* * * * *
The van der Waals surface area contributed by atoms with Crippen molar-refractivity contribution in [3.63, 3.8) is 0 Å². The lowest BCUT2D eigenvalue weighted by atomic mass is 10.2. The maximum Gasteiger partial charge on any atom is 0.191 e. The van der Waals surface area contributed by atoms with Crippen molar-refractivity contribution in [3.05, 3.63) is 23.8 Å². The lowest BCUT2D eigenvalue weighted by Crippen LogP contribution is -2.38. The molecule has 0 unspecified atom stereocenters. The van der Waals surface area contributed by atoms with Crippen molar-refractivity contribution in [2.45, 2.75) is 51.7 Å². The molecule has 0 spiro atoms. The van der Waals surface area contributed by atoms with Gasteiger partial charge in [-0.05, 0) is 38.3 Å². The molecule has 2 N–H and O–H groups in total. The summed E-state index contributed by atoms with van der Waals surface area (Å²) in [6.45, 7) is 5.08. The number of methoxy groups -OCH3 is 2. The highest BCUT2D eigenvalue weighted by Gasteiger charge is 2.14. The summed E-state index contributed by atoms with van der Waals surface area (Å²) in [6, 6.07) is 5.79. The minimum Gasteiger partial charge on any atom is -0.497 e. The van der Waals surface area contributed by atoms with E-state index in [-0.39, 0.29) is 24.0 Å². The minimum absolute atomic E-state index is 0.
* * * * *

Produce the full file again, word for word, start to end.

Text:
The van der Waals surface area contributed by atoms with Crippen molar-refractivity contribution in [3.63, 3.8) is 0 Å². The lowest BCUT2D eigenvalue weighted by atomic mass is 10.2. The maximum Gasteiger partial charge on any atom is 0.191 e. The van der Waals surface area contributed by atoms with Crippen molar-refractivity contribution in [3.05, 3.63) is 23.8 Å². The lowest BCUT2D eigenvalue weighted by Crippen LogP contribution is -2.38. The molecule has 0 unspecified atom stereocenters. The van der Waals surface area contributed by atoms with Crippen molar-refractivity contribution in [2.45, 2.75) is 51.7 Å². The molecule has 0 spiro atoms. The van der Waals surface area contributed by atoms with Gasteiger partial charge in [-0.05, 0) is 38.3 Å². The molecule has 2 N–H and O–H groups in total. The summed E-state index contributed by atoms with van der Waals surface area (Å²) in [6.45, 7) is 5.08. The number of methoxy groups -OCH3 is 2. The highest BCUT2D eigenvalue weighted by Gasteiger charge is 2.14. The summed E-state index contributed by atoms with van der Waals surface area (Å²) in [6, 6.07) is 5.79. The minimum Gasteiger partial charge on any atom is -0.497 e. The van der Waals surface area contributed by atoms with E-state index in [-0.39, 0.29) is 24.0 Å². The minimum absolute atomic E-state index is 0.